Category robots in business

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Swarming microrobots self-organize into diverse patterns

A research collaboration between Cornell and the Max Planck Institute for Intelligent Systems has found an efficient way to expand the collective behavior of swarming microrobots: Mixing different sizes of the micron-scale 'bots enables them to self-organize into diverse patterns that can be manipulated when a magnetic field is applied. The technique even allows the swarm to "cage" passive objects and then expel them.

Will AI robots take middle-class jobs?

Our newsfeeds are filled with talk about the rapid rise of artificial intelligence (AI) in software such as ChatGPT and Stable Diffusion, which can quickly—albeit haphazardly—generate works such as essays and photographs from a text prompt. Reading these, you might be excused for thinking that writers and photographers are soon to go the way of the elevator operator, automated out of existence.

A novel technique to improve the learning ability of robots that perform repetitive tasks

Learning from one's past mistakes is not limited to humans. Computers do it, too. In industries, this is done via computer-based control systems that help operate production systems. For industrial robots that perform specific tasks in batches, say producing clothing, computer chips, or baked goods, the most commonly used control technique is iterative learning control (ILC). Most industries still rely on ILC systems that use a learning strategy called the proportional-type update rule (PTUR). This technique improves the performance of ILC systems by repeating the same task over and over and updating its control input based on errors encountered in previous iterations.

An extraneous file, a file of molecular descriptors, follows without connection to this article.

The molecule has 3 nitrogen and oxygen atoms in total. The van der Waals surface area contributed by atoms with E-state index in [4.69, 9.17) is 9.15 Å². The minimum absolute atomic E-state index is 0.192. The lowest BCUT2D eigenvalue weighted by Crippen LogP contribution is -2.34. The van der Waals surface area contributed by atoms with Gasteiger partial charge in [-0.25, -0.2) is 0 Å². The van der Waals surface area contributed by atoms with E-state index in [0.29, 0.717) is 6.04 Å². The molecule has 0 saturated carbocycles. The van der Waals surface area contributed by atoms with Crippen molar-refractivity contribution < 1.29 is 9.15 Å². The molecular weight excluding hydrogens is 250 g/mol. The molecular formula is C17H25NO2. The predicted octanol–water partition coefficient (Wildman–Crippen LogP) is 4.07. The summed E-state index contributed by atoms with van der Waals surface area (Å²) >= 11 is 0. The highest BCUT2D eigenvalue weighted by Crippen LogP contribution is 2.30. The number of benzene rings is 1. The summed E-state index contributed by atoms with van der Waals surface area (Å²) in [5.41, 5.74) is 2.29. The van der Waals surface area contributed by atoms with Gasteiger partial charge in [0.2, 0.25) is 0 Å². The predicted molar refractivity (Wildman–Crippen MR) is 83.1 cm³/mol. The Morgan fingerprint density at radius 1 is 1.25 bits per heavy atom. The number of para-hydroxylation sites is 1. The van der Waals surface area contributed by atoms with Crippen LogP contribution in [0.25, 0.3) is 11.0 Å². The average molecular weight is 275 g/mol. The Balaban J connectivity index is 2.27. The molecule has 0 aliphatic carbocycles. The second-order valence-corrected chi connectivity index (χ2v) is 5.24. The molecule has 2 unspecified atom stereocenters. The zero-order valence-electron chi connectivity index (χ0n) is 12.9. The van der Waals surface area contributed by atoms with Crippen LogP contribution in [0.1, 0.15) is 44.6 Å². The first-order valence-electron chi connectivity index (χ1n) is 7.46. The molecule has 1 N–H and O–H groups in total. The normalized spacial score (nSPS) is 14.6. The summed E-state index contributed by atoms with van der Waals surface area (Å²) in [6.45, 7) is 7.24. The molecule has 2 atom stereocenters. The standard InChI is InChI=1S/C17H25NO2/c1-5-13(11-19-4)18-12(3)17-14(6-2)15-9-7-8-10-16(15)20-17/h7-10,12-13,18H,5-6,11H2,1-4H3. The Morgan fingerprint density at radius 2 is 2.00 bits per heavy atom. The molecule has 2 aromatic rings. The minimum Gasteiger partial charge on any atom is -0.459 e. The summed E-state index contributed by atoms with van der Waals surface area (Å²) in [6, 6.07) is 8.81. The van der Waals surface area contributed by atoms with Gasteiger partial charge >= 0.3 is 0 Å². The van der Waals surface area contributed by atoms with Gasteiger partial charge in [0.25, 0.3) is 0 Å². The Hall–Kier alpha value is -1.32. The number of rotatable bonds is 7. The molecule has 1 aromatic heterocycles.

A plant-inspired controller that could facilitate the operation of robotic arms in real-world environments

Many existing robotics systems draw inspiration from nature, artificially reproducing biological processes, natural structures or animal behaviors to achieve specific goals. This is because animals and plants are innately equipped with abilities that help them to survive in their respective environments, and that could thus also improve the performance of robots outside of laboratory settings.

#ICRA2023 awards finalists and winners

In this post we bring you all the paper awards finalists and winners presented during the 2023 edition of the IEEE International Conference on Robotics and Automation (ICRA). Congratulations to the winners and finalists!

ICRA 2023 Outstanding Paper

ICRA 2023 Outstanding Automation Paper